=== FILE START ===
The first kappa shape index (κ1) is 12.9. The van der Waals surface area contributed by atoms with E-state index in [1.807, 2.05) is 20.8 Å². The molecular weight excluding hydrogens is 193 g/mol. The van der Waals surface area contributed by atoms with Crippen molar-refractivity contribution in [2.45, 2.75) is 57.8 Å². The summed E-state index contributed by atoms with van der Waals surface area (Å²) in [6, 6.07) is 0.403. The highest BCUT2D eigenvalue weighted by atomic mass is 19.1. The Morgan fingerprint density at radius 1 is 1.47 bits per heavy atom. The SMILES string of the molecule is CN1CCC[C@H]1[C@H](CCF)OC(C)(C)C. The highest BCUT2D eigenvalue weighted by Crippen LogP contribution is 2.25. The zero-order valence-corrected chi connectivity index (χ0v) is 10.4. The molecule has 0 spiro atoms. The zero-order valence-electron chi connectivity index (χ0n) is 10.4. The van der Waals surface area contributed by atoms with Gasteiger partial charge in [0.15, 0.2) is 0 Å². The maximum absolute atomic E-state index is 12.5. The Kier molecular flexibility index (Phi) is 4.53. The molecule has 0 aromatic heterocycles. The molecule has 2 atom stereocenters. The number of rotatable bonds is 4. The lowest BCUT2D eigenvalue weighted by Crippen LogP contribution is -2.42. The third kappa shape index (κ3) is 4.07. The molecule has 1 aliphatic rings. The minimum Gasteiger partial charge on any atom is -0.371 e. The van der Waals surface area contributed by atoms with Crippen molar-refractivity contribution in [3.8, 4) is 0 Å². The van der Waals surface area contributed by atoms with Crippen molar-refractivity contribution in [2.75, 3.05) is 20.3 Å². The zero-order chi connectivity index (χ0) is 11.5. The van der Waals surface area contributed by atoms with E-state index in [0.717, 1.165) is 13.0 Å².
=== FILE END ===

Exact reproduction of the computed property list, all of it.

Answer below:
The first kappa shape index (κ1) is 12.9. The van der Waals surface area contributed by atoms with E-state index in [1.807, 2.05) is 20.8 Å². The molecular weight excluding hydrogens is 193 g/mol. The van der Waals surface area contributed by atoms with Crippen molar-refractivity contribution in [2.45, 2.75) is 57.8 Å². The summed E-state index contributed by atoms with van der Waals surface area (Å²) in [6, 6.07) is 0.403. The highest BCUT2D eigenvalue weighted by atomic mass is 19.1. The Morgan fingerprint density at radius 1 is 1.47 bits per heavy atom. The SMILES string of the molecule is CN1CCC[C@H]1[C@H](CCF)OC(C)(C)C. The highest BCUT2D eigenvalue weighted by Crippen LogP contribution is 2.25. The zero-order valence-corrected chi connectivity index (χ0v) is 10.4. The molecule has 0 spiro atoms. The zero-order valence-electron chi connectivity index (χ0n) is 10.4. The van der Waals surface area contributed by atoms with Gasteiger partial charge in [0.15, 0.2) is 0 Å². The maximum absolute atomic E-state index is 12.5. The Kier molecular flexibility index (Phi) is 4.53. The molecule has 0 aromatic heterocycles. The molecule has 2 atom stereocenters. The number of rotatable bonds is 4. The lowest BCUT2D eigenvalue weighted by Crippen LogP contribution is -2.42. The third kappa shape index (κ3) is 4.07. The molecule has 1 aliphatic rings. The minimum Gasteiger partial charge on any atom is -0.371 e. The van der Waals surface area contributed by atoms with Crippen molar-refractivity contribution in [3.8, 4) is 0 Å². The van der Waals surface area contributed by atoms with Crippen molar-refractivity contribution in [2.75, 3.05) is 20.3 Å². The zero-order chi connectivity index (χ0) is 11.5. The van der Waals surface area contributed by atoms with E-state index in [0.717, 1.165) is 13.0 Å².